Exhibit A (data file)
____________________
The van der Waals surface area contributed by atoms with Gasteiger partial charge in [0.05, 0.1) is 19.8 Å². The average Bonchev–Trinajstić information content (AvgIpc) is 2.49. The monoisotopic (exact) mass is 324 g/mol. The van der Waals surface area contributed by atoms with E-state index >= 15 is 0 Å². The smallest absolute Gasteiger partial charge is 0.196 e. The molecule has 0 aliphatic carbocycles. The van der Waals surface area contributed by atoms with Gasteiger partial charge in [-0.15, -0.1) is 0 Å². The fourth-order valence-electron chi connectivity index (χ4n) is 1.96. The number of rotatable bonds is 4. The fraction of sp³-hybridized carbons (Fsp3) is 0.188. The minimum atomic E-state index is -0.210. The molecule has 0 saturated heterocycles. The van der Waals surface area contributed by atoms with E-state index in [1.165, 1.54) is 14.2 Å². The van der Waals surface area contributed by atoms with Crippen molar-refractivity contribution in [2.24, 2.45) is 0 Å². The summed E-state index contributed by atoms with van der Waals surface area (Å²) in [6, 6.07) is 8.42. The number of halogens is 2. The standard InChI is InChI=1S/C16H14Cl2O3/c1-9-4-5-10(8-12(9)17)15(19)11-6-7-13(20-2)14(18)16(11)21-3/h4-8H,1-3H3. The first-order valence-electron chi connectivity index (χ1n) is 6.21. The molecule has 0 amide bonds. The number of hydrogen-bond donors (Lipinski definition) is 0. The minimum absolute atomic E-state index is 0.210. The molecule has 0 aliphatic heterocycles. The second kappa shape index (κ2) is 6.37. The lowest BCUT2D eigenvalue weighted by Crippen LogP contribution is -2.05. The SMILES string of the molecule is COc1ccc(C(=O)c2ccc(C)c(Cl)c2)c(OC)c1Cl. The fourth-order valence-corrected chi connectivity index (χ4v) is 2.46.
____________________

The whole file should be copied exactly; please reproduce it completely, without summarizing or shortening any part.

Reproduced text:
The van der Waals surface area contributed by atoms with Gasteiger partial charge in [0.05, 0.1) is 19.8 Å². The average Bonchev–Trinajstić information content (AvgIpc) is 2.49. The monoisotopic (exact) mass is 324 g/mol. The van der Waals surface area contributed by atoms with E-state index >= 15 is 0 Å². The smallest absolute Gasteiger partial charge is 0.196 e. The molecule has 0 aliphatic carbocycles. The van der Waals surface area contributed by atoms with Gasteiger partial charge in [-0.15, -0.1) is 0 Å². The fourth-order valence-electron chi connectivity index (χ4n) is 1.96. The number of rotatable bonds is 4. The fraction of sp³-hybridized carbons (Fsp3) is 0.188. The minimum atomic E-state index is -0.210. The molecule has 0 saturated heterocycles. The van der Waals surface area contributed by atoms with E-state index in [1.165, 1.54) is 14.2 Å². The van der Waals surface area contributed by atoms with Crippen molar-refractivity contribution in [2.24, 2.45) is 0 Å². The summed E-state index contributed by atoms with van der Waals surface area (Å²) in [6, 6.07) is 8.42. The number of halogens is 2. The standard InChI is InChI=1S/C16H14Cl2O3/c1-9-4-5-10(8-12(9)17)15(19)11-6-7-13(20-2)14(18)16(11)21-3/h4-8H,1-3H3. The first-order valence-electron chi connectivity index (χ1n) is 6.21. The molecule has 0 amide bonds. The number of hydrogen-bond donors (Lipinski definition) is 0. The minimum absolute atomic E-state index is 0.210. The molecule has 0 aliphatic heterocycles. The second kappa shape index (κ2) is 6.37. The lowest BCUT2D eigenvalue weighted by Crippen LogP contribution is -2.05. The SMILES string of the molecule is COc1ccc(C(=O)c2ccc(C)c(Cl)c2)c(OC)c1Cl. The fourth-order valence-corrected chi connectivity index (χ4v) is 2.46.